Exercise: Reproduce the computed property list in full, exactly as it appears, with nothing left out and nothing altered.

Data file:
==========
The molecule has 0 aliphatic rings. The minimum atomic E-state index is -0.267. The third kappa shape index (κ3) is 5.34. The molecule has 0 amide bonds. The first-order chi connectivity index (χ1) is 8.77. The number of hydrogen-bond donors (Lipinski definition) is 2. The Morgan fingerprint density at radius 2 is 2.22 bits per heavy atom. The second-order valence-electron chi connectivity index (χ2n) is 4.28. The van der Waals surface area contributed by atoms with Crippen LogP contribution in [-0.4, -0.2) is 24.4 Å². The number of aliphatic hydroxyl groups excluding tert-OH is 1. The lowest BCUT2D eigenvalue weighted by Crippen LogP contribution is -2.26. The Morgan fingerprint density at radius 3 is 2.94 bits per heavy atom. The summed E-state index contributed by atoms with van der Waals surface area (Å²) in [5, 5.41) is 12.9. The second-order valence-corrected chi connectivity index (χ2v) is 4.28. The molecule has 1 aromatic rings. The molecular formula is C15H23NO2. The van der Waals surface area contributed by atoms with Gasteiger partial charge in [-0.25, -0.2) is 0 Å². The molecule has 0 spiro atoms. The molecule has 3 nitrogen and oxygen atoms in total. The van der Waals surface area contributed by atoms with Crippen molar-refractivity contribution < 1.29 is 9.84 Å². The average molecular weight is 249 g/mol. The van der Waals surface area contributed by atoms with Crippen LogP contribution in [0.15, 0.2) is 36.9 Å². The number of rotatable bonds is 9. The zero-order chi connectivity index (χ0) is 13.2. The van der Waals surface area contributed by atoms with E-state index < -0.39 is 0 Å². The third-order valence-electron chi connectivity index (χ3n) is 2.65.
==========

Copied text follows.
The molecule has 0 aliphatic rings. The minimum atomic E-state index is -0.267. The third kappa shape index (κ3) is 5.34. The molecule has 0 amide bonds. The first-order chi connectivity index (χ1) is 8.77. The number of hydrogen-bond donors (Lipinski definition) is 2. The Morgan fingerprint density at radius 2 is 2.22 bits per heavy atom. The second-order valence-electron chi connectivity index (χ2n) is 4.28. The van der Waals surface area contributed by atoms with Crippen LogP contribution in [-0.4, -0.2) is 24.4 Å². The number of aliphatic hydroxyl groups excluding tert-OH is 1. The lowest BCUT2D eigenvalue weighted by Crippen LogP contribution is -2.26. The Morgan fingerprint density at radius 3 is 2.94 bits per heavy atom. The summed E-state index contributed by atoms with van der Waals surface area (Å²) in [5, 5.41) is 12.9. The second-order valence-corrected chi connectivity index (χ2v) is 4.28. The molecule has 1 aromatic rings. The molecular formula is C15H23NO2. The van der Waals surface area contributed by atoms with Gasteiger partial charge in [-0.25, -0.2) is 0 Å². The molecule has 0 spiro atoms. The molecule has 3 nitrogen and oxygen atoms in total. The van der Waals surface area contributed by atoms with Crippen molar-refractivity contribution < 1.29 is 9.84 Å². The average molecular weight is 249 g/mol. The van der Waals surface area contributed by atoms with Crippen LogP contribution in [0.15, 0.2) is 36.9 Å². The number of rotatable bonds is 9. The zero-order chi connectivity index (χ0) is 13.2. The van der Waals surface area contributed by atoms with E-state index < -0.39 is 0 Å². The third-order valence-electron chi connectivity index (χ3n) is 2.65.